NEW rules for media introduced by the Cambodian government in the lead up to next month’s election could impose sweeping restrictions that prevent journalists reporting on controversial issues, UN rights monitors warned on Friday.
Prime Minister Hun Sen, who will be running in the July 29 election without any credible opposition, has mounted a broad campaign against dissent and said this month his administration was watching out for any online news that causes “instability.”
Authorities have also promised to “control news content” while the National Election Committee has issued a code of conduct banning journalists from expressing opinions and from publishing news that affects national security.
— United Nations Cambodia (@UNCambodia) June 15, 2018
Journalists have also been barred from conducting interviews at polling stations on election day.
“These prohibitions use broad and imprecise terminology that could lead to sweeping restrictions on the media that would be incompatible with international standards,” Rhona Smith and David Kaye, both UN Special Rapporteurs, said in a statement issued in Phnom Penh.
“Journalists have a responsibility to report on many issues in the run-up to an election, in particular controversial issues,” they said.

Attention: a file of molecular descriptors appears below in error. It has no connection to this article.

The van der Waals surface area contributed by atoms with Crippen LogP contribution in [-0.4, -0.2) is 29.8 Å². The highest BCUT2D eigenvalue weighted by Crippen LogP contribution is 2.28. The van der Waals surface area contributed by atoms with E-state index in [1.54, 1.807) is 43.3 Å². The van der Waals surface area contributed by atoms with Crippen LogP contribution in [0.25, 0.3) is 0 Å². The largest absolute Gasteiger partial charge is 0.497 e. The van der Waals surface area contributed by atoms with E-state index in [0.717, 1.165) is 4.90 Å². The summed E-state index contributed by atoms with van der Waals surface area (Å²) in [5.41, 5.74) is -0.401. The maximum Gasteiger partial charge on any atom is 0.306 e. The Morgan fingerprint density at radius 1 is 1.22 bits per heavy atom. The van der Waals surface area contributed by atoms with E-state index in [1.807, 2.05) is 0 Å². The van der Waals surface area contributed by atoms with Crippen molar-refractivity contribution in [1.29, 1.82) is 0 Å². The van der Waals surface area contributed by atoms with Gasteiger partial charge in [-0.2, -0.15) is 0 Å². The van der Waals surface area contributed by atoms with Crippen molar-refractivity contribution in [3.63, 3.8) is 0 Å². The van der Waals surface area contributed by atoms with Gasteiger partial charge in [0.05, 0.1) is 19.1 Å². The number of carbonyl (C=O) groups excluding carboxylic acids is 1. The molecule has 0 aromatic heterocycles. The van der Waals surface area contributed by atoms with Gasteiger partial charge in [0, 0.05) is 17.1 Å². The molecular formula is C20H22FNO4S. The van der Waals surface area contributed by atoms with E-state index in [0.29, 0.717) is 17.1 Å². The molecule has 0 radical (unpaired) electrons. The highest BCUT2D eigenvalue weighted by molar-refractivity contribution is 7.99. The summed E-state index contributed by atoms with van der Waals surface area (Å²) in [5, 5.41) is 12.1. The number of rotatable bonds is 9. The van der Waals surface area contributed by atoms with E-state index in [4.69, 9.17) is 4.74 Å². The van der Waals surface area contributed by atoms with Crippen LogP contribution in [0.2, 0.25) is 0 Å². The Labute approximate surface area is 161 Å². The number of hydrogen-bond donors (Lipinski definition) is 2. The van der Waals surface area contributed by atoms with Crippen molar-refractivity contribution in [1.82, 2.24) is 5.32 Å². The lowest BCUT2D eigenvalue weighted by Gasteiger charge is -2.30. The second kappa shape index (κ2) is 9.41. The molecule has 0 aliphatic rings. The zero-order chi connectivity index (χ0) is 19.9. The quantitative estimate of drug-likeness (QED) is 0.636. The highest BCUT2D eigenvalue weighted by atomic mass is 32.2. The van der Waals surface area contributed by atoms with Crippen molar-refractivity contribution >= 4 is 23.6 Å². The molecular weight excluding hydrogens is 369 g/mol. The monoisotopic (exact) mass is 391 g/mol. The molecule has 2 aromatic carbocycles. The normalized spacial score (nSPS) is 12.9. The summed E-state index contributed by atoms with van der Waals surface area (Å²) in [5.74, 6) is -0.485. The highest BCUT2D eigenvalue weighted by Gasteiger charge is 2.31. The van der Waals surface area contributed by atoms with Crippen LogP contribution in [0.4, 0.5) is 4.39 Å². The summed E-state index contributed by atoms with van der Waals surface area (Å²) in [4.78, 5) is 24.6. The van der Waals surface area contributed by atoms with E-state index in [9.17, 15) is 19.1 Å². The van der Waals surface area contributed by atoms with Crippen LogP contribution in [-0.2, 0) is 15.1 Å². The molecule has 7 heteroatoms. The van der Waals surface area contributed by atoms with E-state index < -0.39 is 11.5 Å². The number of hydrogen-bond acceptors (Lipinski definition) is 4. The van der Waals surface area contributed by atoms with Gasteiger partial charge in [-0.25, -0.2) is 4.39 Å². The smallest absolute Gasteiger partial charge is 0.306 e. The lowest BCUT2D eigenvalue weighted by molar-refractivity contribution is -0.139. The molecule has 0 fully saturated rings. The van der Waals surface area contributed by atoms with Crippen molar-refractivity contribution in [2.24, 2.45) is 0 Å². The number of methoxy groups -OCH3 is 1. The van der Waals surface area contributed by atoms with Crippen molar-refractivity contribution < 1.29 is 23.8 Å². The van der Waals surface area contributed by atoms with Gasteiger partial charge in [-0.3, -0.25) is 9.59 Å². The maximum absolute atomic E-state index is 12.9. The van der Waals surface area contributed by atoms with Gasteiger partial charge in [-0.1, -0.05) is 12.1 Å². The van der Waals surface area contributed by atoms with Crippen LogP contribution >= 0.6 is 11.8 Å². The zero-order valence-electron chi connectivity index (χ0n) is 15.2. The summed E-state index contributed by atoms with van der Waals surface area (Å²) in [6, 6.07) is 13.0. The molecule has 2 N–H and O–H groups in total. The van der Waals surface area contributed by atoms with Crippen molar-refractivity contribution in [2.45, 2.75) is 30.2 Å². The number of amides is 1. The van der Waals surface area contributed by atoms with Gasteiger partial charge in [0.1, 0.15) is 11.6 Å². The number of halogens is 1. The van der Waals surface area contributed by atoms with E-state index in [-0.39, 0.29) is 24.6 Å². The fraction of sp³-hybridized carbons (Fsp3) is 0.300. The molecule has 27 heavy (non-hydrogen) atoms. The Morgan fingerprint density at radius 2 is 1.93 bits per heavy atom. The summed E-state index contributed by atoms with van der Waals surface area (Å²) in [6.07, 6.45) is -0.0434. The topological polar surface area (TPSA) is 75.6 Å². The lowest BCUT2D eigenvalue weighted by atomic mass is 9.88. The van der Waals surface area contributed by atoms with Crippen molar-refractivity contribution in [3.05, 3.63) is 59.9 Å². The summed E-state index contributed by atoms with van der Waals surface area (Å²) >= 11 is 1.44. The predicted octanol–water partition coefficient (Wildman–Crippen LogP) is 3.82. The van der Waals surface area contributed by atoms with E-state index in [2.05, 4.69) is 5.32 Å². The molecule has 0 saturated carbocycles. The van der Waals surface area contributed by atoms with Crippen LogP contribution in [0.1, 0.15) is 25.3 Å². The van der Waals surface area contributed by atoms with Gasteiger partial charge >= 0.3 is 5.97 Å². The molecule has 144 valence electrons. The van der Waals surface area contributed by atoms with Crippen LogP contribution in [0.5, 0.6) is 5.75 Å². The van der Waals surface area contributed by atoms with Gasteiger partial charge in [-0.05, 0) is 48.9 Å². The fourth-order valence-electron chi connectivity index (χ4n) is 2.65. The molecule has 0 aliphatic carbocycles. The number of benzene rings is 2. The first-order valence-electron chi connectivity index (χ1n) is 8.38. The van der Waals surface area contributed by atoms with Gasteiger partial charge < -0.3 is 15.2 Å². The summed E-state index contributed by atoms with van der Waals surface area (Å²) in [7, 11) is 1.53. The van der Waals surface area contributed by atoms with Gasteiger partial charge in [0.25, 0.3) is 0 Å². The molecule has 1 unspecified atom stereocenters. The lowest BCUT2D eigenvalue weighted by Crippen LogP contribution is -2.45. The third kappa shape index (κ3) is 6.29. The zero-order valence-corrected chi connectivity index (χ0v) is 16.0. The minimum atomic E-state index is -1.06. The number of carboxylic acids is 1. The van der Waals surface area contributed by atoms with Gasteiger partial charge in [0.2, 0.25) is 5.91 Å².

The rapporteurs urged Cambodia to respect press freedom.
A spokesman for the election committee, Hang Puthea, dismissed the concerns, saying media guidelines were aimed at ensuring the election goes smoothly.
Their concerns come a month after the take-over of one of Cambodia’s last remaining independent newspapers, the Phnom Penh Post, by an owner linked to the government.
There was an exodus of staff after the new owner fired the editor in chief.
Statement from the Phnom Penh Post's new owner in which he outlines the termination with "immediate effect" of three reporters and the paper's editor in chief. pic.twitter.com/TcGZH24h3u
— Amy Sawitta Lefevre (@MimiSawitta) May 7, 2018
The opposition Cambodia National Rescue Party (CNRP), which was dissolved by a court last November at the government’s request, has urged voters to boycott the vote.
The UN experts said voting was not compulsory.
“Whatever the nature of the election, all human rights must be respected and ensured. We encourage the Cambodian authorities to ensure that all people are freely able to express their political views and opinions, including on the option of abstaining,” they said.
The CNRP leader is in jail, on what he says is a politically motivated charge, while most of his senior colleagues are in exile, raising concern among aid donors in the West that some 25 years of effort to build democratic institutions have come to nothing.
Additional reporting from Reuters.